and I come back — forced to stand by the suitcases

instead of their young family.

I run after her, ask if I could stand

in the space of comforter and watcher,

and when she comes back with me

and tells them that I will sit next to them,

I ask if they know any spider songs.

They don’t notice her departure

as we move our fingers and

raise our voices in praise

of powerful eight-legged

creatures climbing upwards,

rain crashing down and always the sun

opening up new possibilities.

The brave sister shows me her bucket

filled with treasures, and my heart

rejoices at this simple gift.

The little brother watches skeptically,

hopefully, as we inspect a mermaid

with a tail encrusted with jewels.

As soon as he gathers enough courage

to show me his blue car,

his parents reappear, and we exchange

bye-byes.  Mine are the exaggerated,

excited waves of a grandmother

to her newly discovered grandchildren,

and it doesn’t matter if anyone is watching.

This is pure heart space:

recognizing what is needed and supplying it,

taking care of our children, claiming my role

in this world:  I am here.

I love you.  You are a part of me.

When you aren’t taken care of, neither am I.

As long as there is space and time,

our hearts recognize each other

and we lift each other into the space

of the sun that dries up all the rain

so that we can dry our eyes and climb again.

 Inspired by The Daily Word Prompt: encrusted

Be Right Back

I have tried walking away calmly

while he is reading a book with someone.

I have slipped away quietly

even sneakily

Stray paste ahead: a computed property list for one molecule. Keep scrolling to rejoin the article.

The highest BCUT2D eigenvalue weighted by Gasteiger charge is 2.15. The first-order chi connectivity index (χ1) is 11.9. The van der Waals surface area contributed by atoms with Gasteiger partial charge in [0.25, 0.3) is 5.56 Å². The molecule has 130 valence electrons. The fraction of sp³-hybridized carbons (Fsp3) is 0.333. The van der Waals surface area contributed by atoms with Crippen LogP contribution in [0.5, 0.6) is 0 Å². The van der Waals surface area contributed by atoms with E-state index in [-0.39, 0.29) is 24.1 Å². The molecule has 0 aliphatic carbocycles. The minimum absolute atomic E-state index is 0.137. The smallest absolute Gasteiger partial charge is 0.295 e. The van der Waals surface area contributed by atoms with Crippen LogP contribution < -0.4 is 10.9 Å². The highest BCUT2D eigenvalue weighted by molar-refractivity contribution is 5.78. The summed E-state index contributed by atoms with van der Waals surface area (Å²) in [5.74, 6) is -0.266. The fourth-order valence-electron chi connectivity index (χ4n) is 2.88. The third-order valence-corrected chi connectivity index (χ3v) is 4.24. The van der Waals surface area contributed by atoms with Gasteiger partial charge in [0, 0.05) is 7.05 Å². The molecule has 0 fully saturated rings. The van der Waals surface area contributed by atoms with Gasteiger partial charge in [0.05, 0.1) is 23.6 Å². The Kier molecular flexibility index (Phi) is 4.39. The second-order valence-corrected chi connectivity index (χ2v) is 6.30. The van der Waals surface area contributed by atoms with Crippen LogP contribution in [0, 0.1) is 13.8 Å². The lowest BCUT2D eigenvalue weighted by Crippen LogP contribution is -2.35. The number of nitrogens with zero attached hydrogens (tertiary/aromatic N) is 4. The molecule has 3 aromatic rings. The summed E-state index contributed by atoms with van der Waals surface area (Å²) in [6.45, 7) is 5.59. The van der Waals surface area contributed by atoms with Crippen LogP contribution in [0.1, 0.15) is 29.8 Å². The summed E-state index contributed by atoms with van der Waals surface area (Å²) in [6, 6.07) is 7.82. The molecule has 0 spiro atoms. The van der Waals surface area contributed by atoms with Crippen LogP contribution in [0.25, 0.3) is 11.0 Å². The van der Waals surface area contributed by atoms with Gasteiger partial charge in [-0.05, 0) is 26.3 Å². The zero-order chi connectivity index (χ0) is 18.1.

when he is absorbed by puzzles.

Once as he was eating food he loves

I was there and back again

and he never took note.

Yesterday I walked him into the room,

discussed what happened there,

and then closed the door between us.

Oh, the cries, the pounding on the door,

the calls straight from the heart

devastated, abandoned with no resource

no matter who else is in the house.

And the relief on his face when I finally

after two long long minutes

reappear, tears still staining his cheeks.

He has only been on this planet

for a such a short time;

we still count it in months.

I have the feeling that he knows me

in some other plane, and that

he has things to share before I go back there.

That bathroom could very well be a portal

that I use to go back and forth

to a place he loves and misses.

It could be that he knows what I don’t,

that far too soon this grandmother

grandson bond will transform yet again,

that our time together is so sweet

that we should be suspicious

of the doors that separate us

even for a very short time.

Inspired by The Daily Word Prompt: suspicious

A Day In The Life

He fell headfirst onto the tiles

laughingly evading me with two

fistfuls of empanadas spilling out.

Tears, ice pack and blueberry yogurt drops

eased us back to smiles.

He ran toward me later

filled with glee, grabbing my face

and taking tiny chunks of flesh

in his fingernails.

A conveyor of wild nature spirit

must use any tools he has.

He can say “hawk”

because a red-shouldered beauty

perched right outside until he noticed

it preening, then lifting its wings

and spiraling off, like the star of an airshow.

The “H” is a long exhalation,

the sharp “K” a reverence.

We watch the windows

carefully: the hawk brings messages

from the spirit world, reminds us

that the most ordinary experience

is deeply meaningful

if we are ready to see.

Inspired by The Daily Word Prompt: conveyor